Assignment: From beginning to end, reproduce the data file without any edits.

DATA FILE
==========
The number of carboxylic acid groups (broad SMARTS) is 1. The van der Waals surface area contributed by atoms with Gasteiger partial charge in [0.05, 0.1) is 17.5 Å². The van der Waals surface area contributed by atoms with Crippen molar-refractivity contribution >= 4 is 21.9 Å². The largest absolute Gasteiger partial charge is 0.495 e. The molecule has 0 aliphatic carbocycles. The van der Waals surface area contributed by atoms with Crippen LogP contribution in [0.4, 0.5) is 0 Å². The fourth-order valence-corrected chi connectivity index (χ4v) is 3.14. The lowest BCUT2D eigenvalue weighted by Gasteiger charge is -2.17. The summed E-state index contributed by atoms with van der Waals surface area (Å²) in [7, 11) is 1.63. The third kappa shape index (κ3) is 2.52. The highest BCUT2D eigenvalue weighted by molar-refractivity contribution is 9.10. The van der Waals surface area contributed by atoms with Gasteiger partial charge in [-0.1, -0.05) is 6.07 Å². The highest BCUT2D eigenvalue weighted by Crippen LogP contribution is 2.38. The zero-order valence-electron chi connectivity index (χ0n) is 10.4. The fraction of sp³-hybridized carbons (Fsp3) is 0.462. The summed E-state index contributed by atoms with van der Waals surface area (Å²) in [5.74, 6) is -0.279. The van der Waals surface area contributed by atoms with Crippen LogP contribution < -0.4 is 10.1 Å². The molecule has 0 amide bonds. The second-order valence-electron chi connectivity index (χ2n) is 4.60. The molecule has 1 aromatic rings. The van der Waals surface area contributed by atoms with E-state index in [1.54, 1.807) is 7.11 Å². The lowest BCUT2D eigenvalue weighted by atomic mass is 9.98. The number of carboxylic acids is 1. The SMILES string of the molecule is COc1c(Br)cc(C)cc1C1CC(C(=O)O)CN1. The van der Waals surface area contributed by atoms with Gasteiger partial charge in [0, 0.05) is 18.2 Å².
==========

The number of carboxylic acid groups (broad SMARTS) is 1. The van der Waals surface area contributed by atoms with Gasteiger partial charge in [0.05, 0.1) is 17.5 Å². The van der Waals surface area contributed by atoms with Crippen molar-refractivity contribution >= 4 is 21.9 Å². The largest absolute Gasteiger partial charge is 0.495 e. The molecule has 0 aliphatic carbocycles. The van der Waals surface area contributed by atoms with Crippen LogP contribution in [0.4, 0.5) is 0 Å². The fourth-order valence-corrected chi connectivity index (χ4v) is 3.14. The lowest BCUT2D eigenvalue weighted by Gasteiger charge is -2.17. The summed E-state index contributed by atoms with van der Waals surface area (Å²) in [7, 11) is 1.63. The third kappa shape index (κ3) is 2.52. The highest BCUT2D eigenvalue weighted by molar-refractivity contribution is 9.10. The van der Waals surface area contributed by atoms with Gasteiger partial charge in [-0.1, -0.05) is 6.07 Å². The highest BCUT2D eigenvalue weighted by Crippen LogP contribution is 2.38. The zero-order valence-electron chi connectivity index (χ0n) is 10.4. The fraction of sp³-hybridized carbons (Fsp3) is 0.462. The summed E-state index contributed by atoms with van der Waals surface area (Å²) in [5.74, 6) is -0.279. The van der Waals surface area contributed by atoms with Crippen LogP contribution < -0.4 is 10.1 Å². The molecule has 0 amide bonds. The second-order valence-electron chi connectivity index (χ2n) is 4.60. The molecule has 1 aromatic rings. The van der Waals surface area contributed by atoms with E-state index in [1.54, 1.807) is 7.11 Å². The lowest BCUT2D eigenvalue weighted by atomic mass is 9.98. The number of carboxylic acids is 1. The SMILES string of the molecule is COc1c(Br)cc(C)cc1C1CC(C(=O)O)CN1. The van der Waals surface area contributed by atoms with Gasteiger partial charge in [0, 0.05) is 18.2 Å².